Forum for Science, Industry and Business

Sponsored by:     3M 
Search our Site:

 

Parents Naming Objects Shapes Infants’ Development

22.07.2011
A study conducted by University of Massachusetts Amherst psychologist Lisa Scott suggests that long before they are able to speak, infants hear words that shape their development in important ways. In an experiment, Scott found that the words parents use to name objects influence the developing brain and infants’ understanding of the world far earlier than researchers previously believed.

Scott’s results address a debate among research psychologists about the relation between the development of both language and concepts. While adults readily form abstract concepts of objects, animals, places and people, it has been unclear whether pre-verbal infants can do the same. Some researchers argue that infants under a year of age are extremely limited in their ability to use labels parents provide for objects to help them form concepts.

However, Scott’s experiment suggests that six- to nine-month-old infants are in fact using the labels they hear to form concepts of objects. She believes these early concepts form the basis for later learning. Her findings will appear in an upcoming issue of the Journal of Cognitive Neuroscience.

“Our results suggest parents’ differential labeling of objects leads infants to form very different concepts and to have very different brain responses than when parents label all of the objects with the same name,” she says. “For example, learning that dogs are individuals named ‘Oliver’ or ‘Suzie’ leads to a different understanding of dogs than if all dogs are labeled ‘dog.’” Scott also points out that “sometimes learning individuals is more advantageous than learning categories of things. Learning to recognize individual faces is a prime example of this.”

In this study, Scott followed 38 infants from six to nine months of age. Parents brought their babies to the laboratory once at each of these ages; in between they read a picture book to their infants according to a training schedule. At the two visits to the lab, she measured babies’ ability to tell the difference between images of objects as well as their brain responses to the images.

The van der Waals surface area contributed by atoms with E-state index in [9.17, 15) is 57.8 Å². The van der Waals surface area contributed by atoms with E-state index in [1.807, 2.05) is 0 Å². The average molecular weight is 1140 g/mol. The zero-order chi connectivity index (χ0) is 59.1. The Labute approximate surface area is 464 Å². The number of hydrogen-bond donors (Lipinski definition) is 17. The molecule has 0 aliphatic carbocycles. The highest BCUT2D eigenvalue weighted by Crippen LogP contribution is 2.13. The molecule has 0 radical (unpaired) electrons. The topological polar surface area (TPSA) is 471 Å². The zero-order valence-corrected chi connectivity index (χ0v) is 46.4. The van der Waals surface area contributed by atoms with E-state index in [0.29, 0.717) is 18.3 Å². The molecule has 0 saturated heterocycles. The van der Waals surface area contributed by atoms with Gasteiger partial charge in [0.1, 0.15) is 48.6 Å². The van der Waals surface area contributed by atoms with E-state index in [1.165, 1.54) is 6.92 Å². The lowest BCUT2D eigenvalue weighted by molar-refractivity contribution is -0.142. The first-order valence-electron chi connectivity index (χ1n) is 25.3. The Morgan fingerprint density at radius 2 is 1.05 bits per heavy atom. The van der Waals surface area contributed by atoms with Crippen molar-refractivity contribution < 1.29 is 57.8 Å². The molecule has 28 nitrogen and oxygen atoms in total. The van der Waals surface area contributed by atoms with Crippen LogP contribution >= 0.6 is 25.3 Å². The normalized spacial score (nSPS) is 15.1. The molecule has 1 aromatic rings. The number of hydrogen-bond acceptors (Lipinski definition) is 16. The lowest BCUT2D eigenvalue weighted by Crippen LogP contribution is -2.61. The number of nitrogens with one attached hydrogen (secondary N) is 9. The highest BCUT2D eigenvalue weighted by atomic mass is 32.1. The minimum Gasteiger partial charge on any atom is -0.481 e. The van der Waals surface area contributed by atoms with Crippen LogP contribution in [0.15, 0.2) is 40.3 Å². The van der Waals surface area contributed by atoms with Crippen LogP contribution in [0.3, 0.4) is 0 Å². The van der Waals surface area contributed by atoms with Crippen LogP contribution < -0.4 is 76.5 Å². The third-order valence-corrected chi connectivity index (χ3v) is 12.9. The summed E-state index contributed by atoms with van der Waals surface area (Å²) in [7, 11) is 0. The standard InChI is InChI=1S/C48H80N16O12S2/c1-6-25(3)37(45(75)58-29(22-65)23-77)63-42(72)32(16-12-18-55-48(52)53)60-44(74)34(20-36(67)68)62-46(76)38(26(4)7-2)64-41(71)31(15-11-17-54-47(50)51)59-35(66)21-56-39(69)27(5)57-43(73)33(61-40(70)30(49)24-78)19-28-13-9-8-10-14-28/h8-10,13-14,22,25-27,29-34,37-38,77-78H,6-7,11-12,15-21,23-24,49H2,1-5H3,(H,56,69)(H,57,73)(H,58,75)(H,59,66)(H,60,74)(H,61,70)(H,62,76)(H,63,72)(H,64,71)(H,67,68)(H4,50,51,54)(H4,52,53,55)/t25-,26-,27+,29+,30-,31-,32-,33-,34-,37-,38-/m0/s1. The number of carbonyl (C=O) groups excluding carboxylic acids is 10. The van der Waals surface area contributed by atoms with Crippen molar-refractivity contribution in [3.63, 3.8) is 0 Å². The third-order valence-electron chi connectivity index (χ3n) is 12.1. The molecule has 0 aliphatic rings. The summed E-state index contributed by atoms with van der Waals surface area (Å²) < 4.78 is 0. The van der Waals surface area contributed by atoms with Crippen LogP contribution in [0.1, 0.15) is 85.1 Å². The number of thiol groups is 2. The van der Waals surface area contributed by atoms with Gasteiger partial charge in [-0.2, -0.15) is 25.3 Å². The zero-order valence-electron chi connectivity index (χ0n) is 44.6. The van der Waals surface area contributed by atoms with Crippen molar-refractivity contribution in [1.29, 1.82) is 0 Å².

To measure brain responses, Scott measured signals from 128 recording electrodes in a net-like hat on each baby’s head while he or she looked at photographs of upright or upside-down strollers. This assessed whether the infants exhibited holistic processing, or the tendency to ignore separate parts of an object and instead focus on the whole. Holistic processing is found in adults when they learn individual-level labels for objects. Prior to the training, brain responses of all infants in this experiment were similar.

For the training, Scott randomly assigned the infants to one of two learning groups. Parents of babies in each group were asked to read a picture book to their infants that included photos of six different strollers with labels. One group received a book in which the strollers were each labeled differently with nonsense names such as “Wuggum” or “Zoneep.” Parents in the other group read the same book to their babies except the six strollers were give one generic label, “stroller.”